Migration, Development and Psychology: Looking for a Link
Sotelo, Maria Jose, Gimeno, Luis, Social Behavior and Personality: an international journal
The authors explore an alternative way of analyzing the relationship between development, migration and psychology. The method is based on the first principal component of national net immigrants' data in the Human Development Index rating domain. Results show that the main sources of emigrants are countries with moderate development and the main sink countries are ranked from Human Development Index Rating 10 to 30. This could be in part due to a psychological reason: "If one is poor among poor, incentives to migrate might be lower than if one is poor among (relatively) rich".
PSYCHOLOGICAL DETERMINANTS OF MIGRATION
The complex relationship of migration and development has suggested many theoretical models concerning the main determinants of migration. (Gahatak, Levine, & Price, 1996, for a review, Massey, Arango, Hugo, Kouaouci, & Taylor, 1993). In brief, migration takes place when the attainable future income in the host country is higher than the income in the home country plus migration costs. But if this is so, how can we justify the small number of immigrants from the developing countries to the industrialized world, despite the enormous differences in living conditions? There must be migration-impeding factors and migration-favoring factors related more to the individual than to the economy. In a recent review Rotte and Vogler (2000) suggested two: the uncertainty of unemployment or the danger of being mistaken that leads to an involuntary return to the home country and the relative income situation which is based on results of group research in social psychology and sociology - the in-group comparison. There is an incentive to migrate when there are income differentials relative to a reference group but not when there are absolute differences. So to be poor among relatively rich provides a greater incentive to migrate than to be poor among poor.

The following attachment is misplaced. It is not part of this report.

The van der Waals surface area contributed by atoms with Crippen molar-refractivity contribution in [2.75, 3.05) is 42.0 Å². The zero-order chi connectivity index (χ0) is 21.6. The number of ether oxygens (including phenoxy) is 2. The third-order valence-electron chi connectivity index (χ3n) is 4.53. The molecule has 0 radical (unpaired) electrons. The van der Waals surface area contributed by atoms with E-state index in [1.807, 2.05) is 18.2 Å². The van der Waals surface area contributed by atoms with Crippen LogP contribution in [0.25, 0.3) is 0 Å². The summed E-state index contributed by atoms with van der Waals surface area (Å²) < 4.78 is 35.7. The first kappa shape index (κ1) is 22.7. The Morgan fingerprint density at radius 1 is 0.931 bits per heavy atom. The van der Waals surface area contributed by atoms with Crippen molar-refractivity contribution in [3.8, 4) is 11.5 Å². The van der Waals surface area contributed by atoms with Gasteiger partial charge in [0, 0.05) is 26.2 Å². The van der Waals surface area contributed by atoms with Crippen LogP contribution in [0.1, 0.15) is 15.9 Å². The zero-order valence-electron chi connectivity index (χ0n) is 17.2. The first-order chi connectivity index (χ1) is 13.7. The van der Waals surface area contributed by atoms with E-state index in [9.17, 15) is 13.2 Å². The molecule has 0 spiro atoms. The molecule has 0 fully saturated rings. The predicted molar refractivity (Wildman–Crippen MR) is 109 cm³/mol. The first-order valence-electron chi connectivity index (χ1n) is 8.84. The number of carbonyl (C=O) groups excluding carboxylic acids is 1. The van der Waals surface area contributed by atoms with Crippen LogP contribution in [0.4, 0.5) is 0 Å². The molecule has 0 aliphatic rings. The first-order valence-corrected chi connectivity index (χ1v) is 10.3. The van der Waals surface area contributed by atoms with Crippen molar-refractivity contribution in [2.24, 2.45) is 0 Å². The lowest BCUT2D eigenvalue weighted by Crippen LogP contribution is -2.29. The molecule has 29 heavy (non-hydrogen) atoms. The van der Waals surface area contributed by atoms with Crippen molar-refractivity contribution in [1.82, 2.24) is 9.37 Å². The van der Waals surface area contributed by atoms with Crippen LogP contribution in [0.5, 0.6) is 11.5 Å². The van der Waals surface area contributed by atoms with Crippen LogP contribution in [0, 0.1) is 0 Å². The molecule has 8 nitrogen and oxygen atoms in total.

HUMAN DEVELOPMENT INDEX RATING
Since 1990, the United Nations Development Programme (UNDP) has published a series of annual Human Development Reports in which an index called the Human Development Index (HDI) is computed for each country. The HDI measures human development through the use of three factors: longevity (mean life expectancy in the nation), knowledge (rate of literacy and school population) and purchasing power (Gross National Product per person). Although there has been much discussion of the representativeness of HDI as a measure of life quality in the literature, (Noorbakhsh, 1998; Sagar & Najam, 1998), HDI has become the most widely used yardstick of human development and a reference as a socioeconomic indicator.
According to the two psychological reasons in the first section those countries with low development should not be an important source of international immigrants. The main source should be middle-developed countries where it is possible to find most of the advantages of developed countries, but only for a restricted part of the population (relative income situation) and the main sink should be those developed countries with a need of workers, typically those ranking from 10 to 30 in the HDI ranking (uncertainty).
In this study we propose an alternative method of exploring the relationship between economic development and migration in a country. There are two differences. Firstly, instead of the HDI, we use the HDI rating (the relative order of a country with respect to HDI) and secondly, instead of immigrant number the first principal component in the HDI rating domain is used.
DATA AND OVERVIEW
International migration data used in this study were extracted from the 2000 US Census Bureau International Database (http://www.countrywatch.com/cv/ query.asp). It is quantified as net migration entering (leaving) the country and its unit is net-migration/1000 population in midyear. Human Development Index rating and HDI values were …
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Publication information: Article title: Migration, Development and Psychology: Looking for a Link. Contributors: Sotelo, Maria Jose - Author, Gimeno, Luis - Author. Journal title: Social Behavior and Personality: an international journal. Volume: 31. Issue: 1 Publication date: January 1, 2003. Page number: 55+. © 2009 Scientific Journal Publishers, Ltd. Provided by ProQuest LLC. All Rights Reserved.